CM . . . . Volume XVIII Number 20 . . . . January 27, 2012
Crabtree Publishing Company’s series for the youngest readers, “Crabtree Connections,” includes these three titles about bugs. They introduce recognizable creatures that kids might encounter in their neighborhood. The presentations are laid out in bright and attractive double-page spreads with large type and larger-than-life sized, full color photos. Usually a single key detail is pointed out in an insert close-up. Backyard Bugs offers 4-6 basic facts about each of eight creatures while Caterpillar Capers shows the complete life cycle of just one. Caring for Critters focuses on aspects of keeping particular bugs as pets. Each book includes a Table of Contents, Glossary, Index and lists of websites and books for further reading. The layout makes these titles fine early reference books that will allow beginning readers to learn how to find information in a nonfiction book.
Content-wise, Caterpillar Capers includes sufficient detail for the young reader to follow the progression from egg to caterpillar to butterfly. It adds interesting facts: “some caterpillars are very spiky; caterpillars grow very quickly; caterpillars can walk upside down.” Backyard Bugs highlights details such as “many ladybugs have seven black spots”; “ants can carry food that is heavier than they are.” The page about Shield Bugs could have been improved with a photo that matches the text more closely: the reader is told that “Shield bugs are the same color as leaves”, but a bold black and red bug is pictured on a green leaf.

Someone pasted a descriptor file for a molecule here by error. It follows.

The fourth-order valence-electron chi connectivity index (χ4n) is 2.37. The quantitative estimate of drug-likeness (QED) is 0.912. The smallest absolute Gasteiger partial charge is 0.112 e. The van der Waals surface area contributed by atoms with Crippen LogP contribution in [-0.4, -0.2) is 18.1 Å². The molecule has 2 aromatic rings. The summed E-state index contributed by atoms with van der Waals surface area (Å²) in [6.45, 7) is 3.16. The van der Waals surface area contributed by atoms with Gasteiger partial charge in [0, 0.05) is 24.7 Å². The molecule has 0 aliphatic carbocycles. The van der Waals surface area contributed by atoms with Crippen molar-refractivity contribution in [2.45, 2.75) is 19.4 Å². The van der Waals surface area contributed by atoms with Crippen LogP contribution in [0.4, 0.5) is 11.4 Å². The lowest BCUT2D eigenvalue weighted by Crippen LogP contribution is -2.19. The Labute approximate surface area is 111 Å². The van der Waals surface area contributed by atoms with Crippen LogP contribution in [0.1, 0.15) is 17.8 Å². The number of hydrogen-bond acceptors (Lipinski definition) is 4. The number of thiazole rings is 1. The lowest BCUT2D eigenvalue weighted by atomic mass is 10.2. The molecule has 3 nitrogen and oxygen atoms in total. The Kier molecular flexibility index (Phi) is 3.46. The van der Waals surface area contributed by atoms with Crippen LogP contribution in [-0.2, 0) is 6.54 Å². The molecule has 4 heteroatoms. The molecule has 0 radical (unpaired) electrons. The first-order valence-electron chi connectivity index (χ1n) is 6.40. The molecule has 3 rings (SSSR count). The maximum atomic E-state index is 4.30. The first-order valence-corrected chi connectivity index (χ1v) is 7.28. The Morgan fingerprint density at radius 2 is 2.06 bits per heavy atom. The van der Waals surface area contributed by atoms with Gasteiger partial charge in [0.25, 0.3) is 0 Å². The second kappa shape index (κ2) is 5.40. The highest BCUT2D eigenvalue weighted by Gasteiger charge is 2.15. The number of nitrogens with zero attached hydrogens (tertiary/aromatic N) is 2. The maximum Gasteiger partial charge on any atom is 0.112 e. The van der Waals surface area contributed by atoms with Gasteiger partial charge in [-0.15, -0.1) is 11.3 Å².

While those two titles will serve as good basic introductions, the brief format does not work as well for Caring for Critters. Details are too sketchy to be really useful if the book’s purpose is to help kids keep bugs safely in captivity. In the case of the ant farm, for example, only three details about food are included. The ‘special house’ called an ant farm is not shown or described. The page about grasshoppers mentions habitat needs, but not food. The spider caution about preventing escape, or “imagine the scream if your mom saw it in the bathtub!” unnecessarily perpetuates a stereotypical fear factor. More troublesome are the warnings about the fragile nature of the praying mantis, the spiny leaf insect, and about the bite of centipedes and stings of scorpions. In particular, telling a young child to “pick a scorpion with a thin tail and large claws….its venom is not harmful to humans” seems like a recipe for confusion and possible harm. These are obviously unsuitable as pets; rather kids should be encouraged to observe them in the wild, and leave them there. Nowhere in the book is the reader encouraged to release any of these animals after a short time, missing an opportunity to teach respect for nature. This topic is more suited to older readers who can understand and appreciate the needs of these animals.
All of these books are useful as starting points for kids curious about bugs.
Backyard Bugs - Highly Recommended.
Gillian Richardson is a freelance writer living in BC.
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